Simon Hopkinson is one of my favourite cookery writers and a very well-thumbed copy of his Roast Chicken and Other Stories is often my first point of reference when I'm looking for inspiration. So I was enormously excited to receive a copy of his latest book, Simon Hopkinson Cooks, designed to accompany his recent More4 TV series of the same name.

I have to say I missed the programmes but I can get the idea as the book is laid out, rather unconventionally, in 12 different menus, presumably an episode each. They range from a continental supper to a very British luncheon and there are sumptuous photos of most of the dishes.

As always, he doesn't disappoint, although I can't really see myself cooking complete menus, tempting although they may be. Rather it's enough to turn the pages and embrace his innovative take on old favourites. Unusually for a cook book, he has a number of cocktail recipes and I suppose these were deemed necessary for TV.

I'm not sure I need instructions on how to make a bacon sandwich either, but I loved his baked almond and raspberry soufflé puddings. There's some great stuff here and it does what all good food books should – it makes you very hungry indeed.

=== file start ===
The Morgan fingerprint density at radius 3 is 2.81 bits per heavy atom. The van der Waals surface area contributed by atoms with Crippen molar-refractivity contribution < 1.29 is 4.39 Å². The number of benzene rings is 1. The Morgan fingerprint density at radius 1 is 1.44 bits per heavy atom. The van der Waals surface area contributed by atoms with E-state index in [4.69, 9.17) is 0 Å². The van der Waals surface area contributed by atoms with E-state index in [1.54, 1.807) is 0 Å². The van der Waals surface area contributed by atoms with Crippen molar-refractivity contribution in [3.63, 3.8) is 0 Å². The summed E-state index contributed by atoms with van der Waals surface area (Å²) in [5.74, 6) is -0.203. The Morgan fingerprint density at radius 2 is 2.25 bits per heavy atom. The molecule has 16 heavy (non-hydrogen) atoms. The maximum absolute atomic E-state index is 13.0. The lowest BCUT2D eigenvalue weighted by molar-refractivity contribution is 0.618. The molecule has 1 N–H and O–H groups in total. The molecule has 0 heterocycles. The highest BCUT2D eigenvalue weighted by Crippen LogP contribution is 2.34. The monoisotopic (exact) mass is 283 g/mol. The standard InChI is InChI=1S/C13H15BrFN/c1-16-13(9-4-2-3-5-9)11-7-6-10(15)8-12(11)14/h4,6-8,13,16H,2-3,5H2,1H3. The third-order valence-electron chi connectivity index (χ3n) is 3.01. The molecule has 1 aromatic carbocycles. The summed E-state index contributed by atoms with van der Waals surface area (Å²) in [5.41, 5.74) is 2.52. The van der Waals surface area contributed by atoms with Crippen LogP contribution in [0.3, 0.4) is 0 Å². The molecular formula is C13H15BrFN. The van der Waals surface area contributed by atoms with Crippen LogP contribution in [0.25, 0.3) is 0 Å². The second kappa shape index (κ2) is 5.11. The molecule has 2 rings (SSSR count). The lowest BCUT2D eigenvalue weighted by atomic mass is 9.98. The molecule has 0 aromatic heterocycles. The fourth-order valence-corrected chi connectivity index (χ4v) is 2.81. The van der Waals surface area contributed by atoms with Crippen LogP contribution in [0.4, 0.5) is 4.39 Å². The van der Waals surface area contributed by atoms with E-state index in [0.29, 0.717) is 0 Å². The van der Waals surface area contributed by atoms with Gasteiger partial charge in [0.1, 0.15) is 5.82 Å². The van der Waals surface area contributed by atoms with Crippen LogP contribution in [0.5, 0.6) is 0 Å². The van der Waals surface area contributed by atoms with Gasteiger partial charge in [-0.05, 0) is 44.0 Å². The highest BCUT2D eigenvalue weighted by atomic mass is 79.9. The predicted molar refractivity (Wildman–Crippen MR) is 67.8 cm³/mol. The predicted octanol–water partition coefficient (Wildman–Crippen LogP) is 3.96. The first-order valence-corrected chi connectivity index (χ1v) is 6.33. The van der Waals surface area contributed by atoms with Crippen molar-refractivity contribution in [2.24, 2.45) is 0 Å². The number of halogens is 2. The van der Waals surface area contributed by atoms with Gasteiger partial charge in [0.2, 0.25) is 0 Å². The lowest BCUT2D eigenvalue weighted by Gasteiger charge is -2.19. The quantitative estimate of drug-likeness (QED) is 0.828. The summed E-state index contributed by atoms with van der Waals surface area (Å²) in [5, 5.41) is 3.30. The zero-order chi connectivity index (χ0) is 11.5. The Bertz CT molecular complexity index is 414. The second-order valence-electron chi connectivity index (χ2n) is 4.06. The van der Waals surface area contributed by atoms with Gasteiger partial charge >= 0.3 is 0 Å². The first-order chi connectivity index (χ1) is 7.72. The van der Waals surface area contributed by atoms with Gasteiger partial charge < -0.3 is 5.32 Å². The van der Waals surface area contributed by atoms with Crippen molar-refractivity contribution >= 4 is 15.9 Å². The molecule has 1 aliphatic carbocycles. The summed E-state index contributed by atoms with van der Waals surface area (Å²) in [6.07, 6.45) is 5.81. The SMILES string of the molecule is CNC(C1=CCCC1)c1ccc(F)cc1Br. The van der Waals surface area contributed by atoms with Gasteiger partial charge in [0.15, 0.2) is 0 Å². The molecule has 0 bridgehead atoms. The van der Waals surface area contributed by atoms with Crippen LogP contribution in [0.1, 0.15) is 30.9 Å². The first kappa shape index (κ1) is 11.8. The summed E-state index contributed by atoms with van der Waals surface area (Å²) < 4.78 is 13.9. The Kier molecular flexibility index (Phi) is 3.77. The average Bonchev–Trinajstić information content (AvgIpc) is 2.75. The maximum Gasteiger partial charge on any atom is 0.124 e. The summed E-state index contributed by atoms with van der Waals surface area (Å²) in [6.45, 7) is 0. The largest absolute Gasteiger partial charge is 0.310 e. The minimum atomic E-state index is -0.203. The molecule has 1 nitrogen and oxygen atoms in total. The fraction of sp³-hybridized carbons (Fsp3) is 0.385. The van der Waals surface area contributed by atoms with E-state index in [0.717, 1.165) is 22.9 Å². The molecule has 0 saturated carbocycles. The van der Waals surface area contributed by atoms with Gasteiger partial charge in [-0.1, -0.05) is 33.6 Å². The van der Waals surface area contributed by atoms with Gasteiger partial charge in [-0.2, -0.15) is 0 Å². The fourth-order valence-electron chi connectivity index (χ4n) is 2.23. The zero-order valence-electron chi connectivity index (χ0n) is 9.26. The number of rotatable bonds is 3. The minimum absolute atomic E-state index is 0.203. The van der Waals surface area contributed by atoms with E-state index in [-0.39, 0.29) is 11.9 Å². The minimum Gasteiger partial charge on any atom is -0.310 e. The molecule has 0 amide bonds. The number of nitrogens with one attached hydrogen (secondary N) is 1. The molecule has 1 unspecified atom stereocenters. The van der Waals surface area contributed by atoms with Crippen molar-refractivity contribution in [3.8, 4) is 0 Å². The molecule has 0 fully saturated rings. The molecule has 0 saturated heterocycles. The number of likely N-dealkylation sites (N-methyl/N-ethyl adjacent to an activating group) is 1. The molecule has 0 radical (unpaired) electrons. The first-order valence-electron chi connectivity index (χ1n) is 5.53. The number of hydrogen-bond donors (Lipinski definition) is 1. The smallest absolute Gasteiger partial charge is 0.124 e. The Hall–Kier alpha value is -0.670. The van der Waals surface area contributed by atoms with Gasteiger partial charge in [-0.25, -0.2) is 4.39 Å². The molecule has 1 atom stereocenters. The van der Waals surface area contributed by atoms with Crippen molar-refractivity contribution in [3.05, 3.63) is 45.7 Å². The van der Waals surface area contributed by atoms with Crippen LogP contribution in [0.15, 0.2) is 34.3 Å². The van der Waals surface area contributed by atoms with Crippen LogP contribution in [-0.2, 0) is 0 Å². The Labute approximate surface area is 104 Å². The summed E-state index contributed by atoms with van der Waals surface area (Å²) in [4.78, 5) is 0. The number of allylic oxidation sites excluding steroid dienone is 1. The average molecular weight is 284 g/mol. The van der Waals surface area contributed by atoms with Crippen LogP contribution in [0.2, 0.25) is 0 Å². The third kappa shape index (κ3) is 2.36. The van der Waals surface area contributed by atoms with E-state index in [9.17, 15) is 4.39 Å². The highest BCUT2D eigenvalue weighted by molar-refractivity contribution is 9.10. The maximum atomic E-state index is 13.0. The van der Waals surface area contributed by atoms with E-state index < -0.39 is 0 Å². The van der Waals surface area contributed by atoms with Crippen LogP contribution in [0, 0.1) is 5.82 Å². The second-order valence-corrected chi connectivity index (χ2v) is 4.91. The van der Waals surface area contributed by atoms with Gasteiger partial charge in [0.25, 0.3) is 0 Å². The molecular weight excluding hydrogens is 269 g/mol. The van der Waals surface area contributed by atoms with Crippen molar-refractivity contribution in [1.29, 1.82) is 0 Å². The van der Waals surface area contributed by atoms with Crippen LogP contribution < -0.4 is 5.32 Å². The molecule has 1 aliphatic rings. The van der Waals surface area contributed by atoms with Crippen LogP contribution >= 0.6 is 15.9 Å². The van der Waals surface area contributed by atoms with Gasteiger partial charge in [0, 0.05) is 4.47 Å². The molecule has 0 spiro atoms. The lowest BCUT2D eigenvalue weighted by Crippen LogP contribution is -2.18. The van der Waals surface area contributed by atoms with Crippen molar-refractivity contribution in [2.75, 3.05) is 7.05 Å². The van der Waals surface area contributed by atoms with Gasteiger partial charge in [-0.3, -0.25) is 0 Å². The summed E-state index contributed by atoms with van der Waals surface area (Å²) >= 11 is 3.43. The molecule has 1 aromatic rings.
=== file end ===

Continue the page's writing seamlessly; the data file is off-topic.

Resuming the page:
Pictures courtesy of Simon Hopkinson Cooks, published by the Ebury Press at £25.

On November 13, 2013, Simon will share the stage with The Magdalen Chapter's Head Chef Ben Bulger at The Magdalen Chapter, Magdalen Street, Exeter EX2 4HY at 7pm. Together the pair will entertain diners with their anecdotes of kitchen life and share an array of professional tips. Guests will enjoy some of Simon's favourite dishes – many of which appeared on his, Simon Hopkinson Cooks. The menu includes his favourite Prawn Cocktail, followed by Roast Lamb with anchovy, rosemary and garlic served with Gratin de Jabron. The meal will culminate with Simon's famous Sherry Trifle.

Tickets for One Night Only with Simon Hopkinson on November 13 are priced at £65 including a 5 course feast with accompanying wine. For more information telephone 01392 281000.